Guest's picture

Thanks for this! I'm just getting to the point where I'm paying off debt and moving small amounts of money into a roth. I also have a traditional IRA from a previous job. It's a big learning process, and I was definitely making the mistake of confusing the two just as you're talking about here.

At the same time, it seems like they are at least correlated. By definition you want to keep your IRA for long term stuff, since you get penalized by early withdrawal. It seems like you could put your Roth anywhere you feel comfortable with, and then whatever's left over goes to the more risky investments. Maybe I'm still confusing them, but it seems like different compartments take more advantage of different investments.

Philip Brewer's picture

It's true that you don't want to withdraw the money from your IRA or 401(k). However, while leaving the money in the account, you can reinvest it in whatever is appropriate to balance your portfolio.

For example, let's say you receive a bunch of stock (a gift, an inheritance, exercised stock options--something like that). As a result, your investment portfolio is now overweighted in stock and underweighted in bonds. Without taking the money out of your IRA or 401(k), you can shift a chunk of it into a bond fund, restoring the appropriate balance.

Of course, depending on where your money is invested, your choices may be limited. Fortunately, there are lots of places you can move your IRA that offer a very wide range of investments.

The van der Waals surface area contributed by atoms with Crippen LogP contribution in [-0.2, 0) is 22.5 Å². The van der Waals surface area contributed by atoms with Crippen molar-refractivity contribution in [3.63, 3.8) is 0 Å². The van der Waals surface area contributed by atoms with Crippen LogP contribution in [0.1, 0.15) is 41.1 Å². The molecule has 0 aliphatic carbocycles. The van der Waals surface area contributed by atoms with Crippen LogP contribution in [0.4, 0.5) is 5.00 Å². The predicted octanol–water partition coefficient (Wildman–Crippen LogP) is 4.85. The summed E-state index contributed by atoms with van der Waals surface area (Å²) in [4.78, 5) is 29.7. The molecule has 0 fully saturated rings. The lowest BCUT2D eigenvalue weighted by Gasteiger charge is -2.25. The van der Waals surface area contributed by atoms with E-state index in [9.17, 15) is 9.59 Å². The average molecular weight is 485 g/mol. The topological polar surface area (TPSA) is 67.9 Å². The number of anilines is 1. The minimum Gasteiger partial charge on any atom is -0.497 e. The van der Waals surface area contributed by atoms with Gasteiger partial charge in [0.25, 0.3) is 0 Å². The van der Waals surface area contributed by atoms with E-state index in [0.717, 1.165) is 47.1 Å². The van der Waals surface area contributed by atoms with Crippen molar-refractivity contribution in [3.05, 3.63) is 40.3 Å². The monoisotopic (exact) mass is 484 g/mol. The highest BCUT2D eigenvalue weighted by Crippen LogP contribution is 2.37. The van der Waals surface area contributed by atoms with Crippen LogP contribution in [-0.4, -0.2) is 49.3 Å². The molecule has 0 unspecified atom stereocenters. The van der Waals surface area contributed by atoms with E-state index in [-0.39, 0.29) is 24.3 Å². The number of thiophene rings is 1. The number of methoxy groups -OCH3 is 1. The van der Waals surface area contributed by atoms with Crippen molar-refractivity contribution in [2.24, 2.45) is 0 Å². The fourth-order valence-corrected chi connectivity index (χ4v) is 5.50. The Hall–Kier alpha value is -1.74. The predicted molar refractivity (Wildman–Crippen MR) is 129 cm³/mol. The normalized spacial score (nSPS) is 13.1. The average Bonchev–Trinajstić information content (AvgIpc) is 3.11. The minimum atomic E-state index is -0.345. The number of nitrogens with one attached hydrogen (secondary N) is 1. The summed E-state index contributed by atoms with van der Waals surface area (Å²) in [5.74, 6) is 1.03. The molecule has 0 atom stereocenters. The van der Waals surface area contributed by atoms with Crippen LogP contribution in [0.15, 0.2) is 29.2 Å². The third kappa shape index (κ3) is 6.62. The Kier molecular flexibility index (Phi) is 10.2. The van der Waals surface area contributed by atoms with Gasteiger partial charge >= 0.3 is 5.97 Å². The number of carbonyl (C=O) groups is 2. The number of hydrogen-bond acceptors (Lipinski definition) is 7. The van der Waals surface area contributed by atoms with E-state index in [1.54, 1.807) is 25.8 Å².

Guest's picture

This was a great article to run across today. I've been doing research into Roth IRAs this week and today I was looking at my options for a 401(k). Thanks for posting it. :-)

-Mrs. Micah

Guest's picture

16 years ago I bought a PC for the first time. It had Win3.1 with DOS underneath. The DOS had QBASIC as a feature for old time hobbyists. So, one fine night I banged out some code to make a math model of a 401(k) with the needed formulas and inputs for the variables.

So, I innocently put in figures (I was age 30 at the time) and assuming no Social Security, I found that unless you put in starting at age 18 at a good job the full amount, you run a serious risk of outliving your money - even with a generous interest rate.

The model was incomplete: It lacked inflation devaluing the earliest dollars and failed to take into account TWO stock market crashes, 1999 and now! If it was no good starting at age 30 with no inflation and no bubble crashes, it is a sick joke with the added data of the inflation and two crashes making it a "201k" and now a "101k".

Boy, did the working class get duped. Wait until the rest of the working class realizes what I've known since 1993 when it's more than too late. 401(k) plans are not retirement plans! The only retirement plan is once you run out of money you have the ultimate retirement plan: a suicide plan!